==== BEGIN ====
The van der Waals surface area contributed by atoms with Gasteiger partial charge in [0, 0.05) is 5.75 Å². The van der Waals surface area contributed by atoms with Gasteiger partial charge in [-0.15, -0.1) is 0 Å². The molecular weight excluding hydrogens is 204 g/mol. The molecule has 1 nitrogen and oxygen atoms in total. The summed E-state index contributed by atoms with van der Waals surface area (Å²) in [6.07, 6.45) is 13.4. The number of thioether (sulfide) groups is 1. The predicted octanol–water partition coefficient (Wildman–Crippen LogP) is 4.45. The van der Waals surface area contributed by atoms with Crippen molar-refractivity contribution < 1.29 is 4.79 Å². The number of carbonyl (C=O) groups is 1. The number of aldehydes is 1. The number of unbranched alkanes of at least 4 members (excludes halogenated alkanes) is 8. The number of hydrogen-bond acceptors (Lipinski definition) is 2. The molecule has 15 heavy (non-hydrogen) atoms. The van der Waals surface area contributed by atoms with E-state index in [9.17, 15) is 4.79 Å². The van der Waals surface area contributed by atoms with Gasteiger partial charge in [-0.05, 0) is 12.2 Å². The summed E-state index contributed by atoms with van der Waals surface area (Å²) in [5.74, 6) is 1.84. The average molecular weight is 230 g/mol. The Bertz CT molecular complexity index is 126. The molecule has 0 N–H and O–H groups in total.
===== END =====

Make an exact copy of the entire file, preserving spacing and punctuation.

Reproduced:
The van der Waals surface area contributed by atoms with Gasteiger partial charge in [0, 0.05) is 5.75 Å². The van der Waals surface area contributed by atoms with Gasteiger partial charge in [-0.15, -0.1) is 0 Å². The molecular weight excluding hydrogens is 204 g/mol. The molecule has 1 nitrogen and oxygen atoms in total. The summed E-state index contributed by atoms with van der Waals surface area (Å²) in [6.07, 6.45) is 13.4. The number of thioether (sulfide) groups is 1. The predicted octanol–water partition coefficient (Wildman–Crippen LogP) is 4.45. The van der Waals surface area contributed by atoms with Crippen molar-refractivity contribution < 1.29 is 4.79 Å². The number of carbonyl (C=O) groups is 1. The number of aldehydes is 1. The number of unbranched alkanes of at least 4 members (excludes halogenated alkanes) is 8. The number of hydrogen-bond acceptors (Lipinski definition) is 2. The molecule has 15 heavy (non-hydrogen) atoms. The van der Waals surface area contributed by atoms with E-state index in [9.17, 15) is 4.79 Å². The van der Waals surface area contributed by atoms with Gasteiger partial charge in [-0.05, 0) is 12.2 Å². The summed E-state index contributed by atoms with van der Waals surface area (Å²) in [5.74, 6) is 1.84. The average molecular weight is 230 g/mol. The Bertz CT molecular complexity index is 126. The molecule has 0 N–H and O–H groups in total.